Using glycosaminoglycans for treating equine joint diseases

Using glycosaminoglycans for treating equine joint diseases

Nov 01, 2003

During the past 20 years medical therapy for non-septic equine joint diseases and injuries has been greatly enhanced by the use of drugs classified as glycosaminoglycans (GAGs). These compounds have allowed us to direct our therapies toward the underlying pathology of equine joint disease and in many cases extend the useful careers of athletic horses. There has been an explosion in the numbers and types of these products available. Many are supported by solid scientific research and are manufactured and marketed under approval by the U.S. Food and Drug Administration (FDA). FDA approval assures that a product is safe and effective as demonstrated in controlled studies and is manufactured under strict guidelines to assure purity and potency. Others have weak or no scientific support and their manufacturing is subjected to little or no regulation. It is important that veterinarians and horse owners understand all GAG products are not equal.

What are GAGs? Glycosaminoglycans are polysaccharides made up of repeating disaccharide units and are an important component of many connective tissues including tissues in the equine joint. The most important GAGs in the equine joint are hyaluronic acid, chondroitin sulfate and keratin sulfate.

Figure 1: Comparative molecular structure of glucosamine, hyaluronic acid, Chondroitin Sulfate and PSGAG
Hyaluronic acid (HA) is a non-sulfated GAG (Figure 1) that is produced by cells in the synovial membrane and released into the synovial fluid. Here these long chain molecules function as the barrier lubricant of the synovial membrane and joint capsule and help to form the synovial barrier. This barrier helps keep cells and large molecules out of the synovial fluid. The health of a joint is dependent on normal synovial fluid HA content. HA is also said to be a component of articular cartilage lubrication at low loads. HA is also a critical component of proteoglycan complexes (Figure 2, p. 9). A molecule of HA forms the "backbone" of the large proteoglycan complexes.

Chondroitin and keratin sulfates are sulfated GAGs and are also important components of the proteoglycan complexes in articular cartilage matrix. Side chains of these GAGs are attached to a protein core to form a large molecular aggregate (Figure 2). The negative charges from carboxyl and sulfate radicals cause these side chains to repel each other. Water is drawn into the spaces between the GAG side chains. This arrangement contributes to the ability of cartilage to distribute forces acting upon it and allows cartilage to change shape and comply with loads then resume its resting shape when loads are removed.

In joint inflammation and injury, these GAG components can undergo degredation due to direct injury and to the action of inflammatory mediators and catabolic enzymes. Reduced concentration and a decrease in the mean molecular weight of synovial fluid HA are early effects of synovial inflammation. The proteoglycan complexes may also be damaged or degraded and diseased cartilage is often characterized by depletion of GAG content.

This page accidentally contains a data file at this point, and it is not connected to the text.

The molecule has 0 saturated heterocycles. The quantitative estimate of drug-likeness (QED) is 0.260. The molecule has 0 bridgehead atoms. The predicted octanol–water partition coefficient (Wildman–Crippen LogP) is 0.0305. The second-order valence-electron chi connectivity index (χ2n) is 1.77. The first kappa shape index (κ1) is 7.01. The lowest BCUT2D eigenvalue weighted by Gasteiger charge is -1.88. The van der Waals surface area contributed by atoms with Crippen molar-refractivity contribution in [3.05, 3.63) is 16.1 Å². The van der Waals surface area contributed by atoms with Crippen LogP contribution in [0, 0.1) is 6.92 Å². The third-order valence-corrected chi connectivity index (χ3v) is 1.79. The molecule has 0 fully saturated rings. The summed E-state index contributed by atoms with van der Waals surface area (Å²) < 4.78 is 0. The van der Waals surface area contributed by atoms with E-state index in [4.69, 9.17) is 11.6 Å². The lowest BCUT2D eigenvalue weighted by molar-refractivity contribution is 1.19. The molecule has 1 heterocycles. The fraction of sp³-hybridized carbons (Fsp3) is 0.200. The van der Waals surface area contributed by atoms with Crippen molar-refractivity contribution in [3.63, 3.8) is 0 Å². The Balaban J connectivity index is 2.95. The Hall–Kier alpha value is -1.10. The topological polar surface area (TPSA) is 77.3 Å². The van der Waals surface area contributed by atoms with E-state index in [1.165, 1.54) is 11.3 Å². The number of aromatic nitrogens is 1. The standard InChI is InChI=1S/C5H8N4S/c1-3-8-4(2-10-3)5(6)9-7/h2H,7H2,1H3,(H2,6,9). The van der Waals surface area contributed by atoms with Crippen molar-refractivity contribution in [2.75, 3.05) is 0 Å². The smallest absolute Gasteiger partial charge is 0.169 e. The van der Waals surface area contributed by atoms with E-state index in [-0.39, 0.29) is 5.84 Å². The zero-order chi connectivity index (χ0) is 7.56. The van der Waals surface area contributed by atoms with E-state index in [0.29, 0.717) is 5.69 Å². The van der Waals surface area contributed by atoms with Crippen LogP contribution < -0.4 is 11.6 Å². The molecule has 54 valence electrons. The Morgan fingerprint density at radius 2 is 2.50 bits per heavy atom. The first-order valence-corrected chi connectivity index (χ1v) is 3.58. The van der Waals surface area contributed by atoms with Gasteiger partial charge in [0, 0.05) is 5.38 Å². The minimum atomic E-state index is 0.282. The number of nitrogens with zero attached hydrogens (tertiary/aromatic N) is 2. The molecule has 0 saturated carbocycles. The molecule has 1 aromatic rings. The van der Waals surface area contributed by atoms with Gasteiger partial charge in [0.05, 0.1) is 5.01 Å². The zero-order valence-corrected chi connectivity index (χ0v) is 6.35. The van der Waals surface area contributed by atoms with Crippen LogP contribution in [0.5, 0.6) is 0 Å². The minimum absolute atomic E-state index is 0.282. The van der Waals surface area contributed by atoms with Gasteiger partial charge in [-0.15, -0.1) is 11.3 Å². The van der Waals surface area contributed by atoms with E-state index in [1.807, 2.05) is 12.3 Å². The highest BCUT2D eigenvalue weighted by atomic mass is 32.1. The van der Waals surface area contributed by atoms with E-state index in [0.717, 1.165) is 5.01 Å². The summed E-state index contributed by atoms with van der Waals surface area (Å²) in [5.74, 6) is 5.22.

The restoration of normal synovial fluid hyaluronate and repair or replacement of GAGs and other cartilage matrix components should be one of the goals of therapy for equine joint injuries.

Figure 2: Proteoglycan Complex
Pharmaceutical GAGs approved for equine joint disease There are two types of GAGs approved for the therapy of joint disease and injury in the horse. The first is sodium hyaluronate, the sodium salt of HA. There are four FDA products approved for intraarticular use in horses: Legend" Injectable Solution (Bayer), Hylartin-V" (Pfizer), Hyvisc" (Boehringer Ingleheim), and Hyalovet" (Fort Dodge). One product is approved for intravenous use, Legend" Injectable Solution. The efficacy of sodium hyaluronate has been well established. The drug is anti-inflammatory by several mechanisms and may stimulate endogenous HA production. Treatment helps to normalize the synovial environment. HA probably does not have direct effects on diseased cartilage but may help protect cartilage through its anti-inflammatory effects on synovial tissue. Efficacy and safety have been confirmed by the required dose, efficacy and safety studies for FDA approval as well as independent research and more than 20 years of clinical experience. There have been more than 15 published reports of clinical or experimental studies that support the efficacy of intraarticular sodium hyaluronate in the horse. Intravenous sodium hyaluronate is also supported by dose, efficacy and safety studies required for FDA approval as well as independent studies in two equine joint disease model test systems. The HA products are indicated for the treatment of joint dysfunction due to non-infectious synovitis associated with equine osteoarthritis.

The second approved GAG is polysulfated glycosaminoglycan or Adequan" (Luitpold). PSGAG is synthetically polysulfated chondroitin sulfate (Figure 1) which means it has a higher sulfur content compared to chondrotin sulfate. The drug is approved for intrarticular and intramuscular use in equine joint disease. The drug is anti-inflammatory, inhibits enzymes which may degrade GAGs and HA in the joint and may have a positive effect on HA and GAG synthesis in diseased joints. For this reason, PSGAG is said to be a disease modifying osteoarthritis drug. Optimal dose, efficacy and safety studies for FDA approval by the intraarticular and intramuscular route was established in six well controlled studies. Efficacy has been confirmed by at least 10 published experimental or clinical studies in the horse and nearly 20 years of clinical experience. Adequan" is indicated for the treatment of non-infectious degenerative and/or traumatic joint dysfunctions and associated lameness in the horse.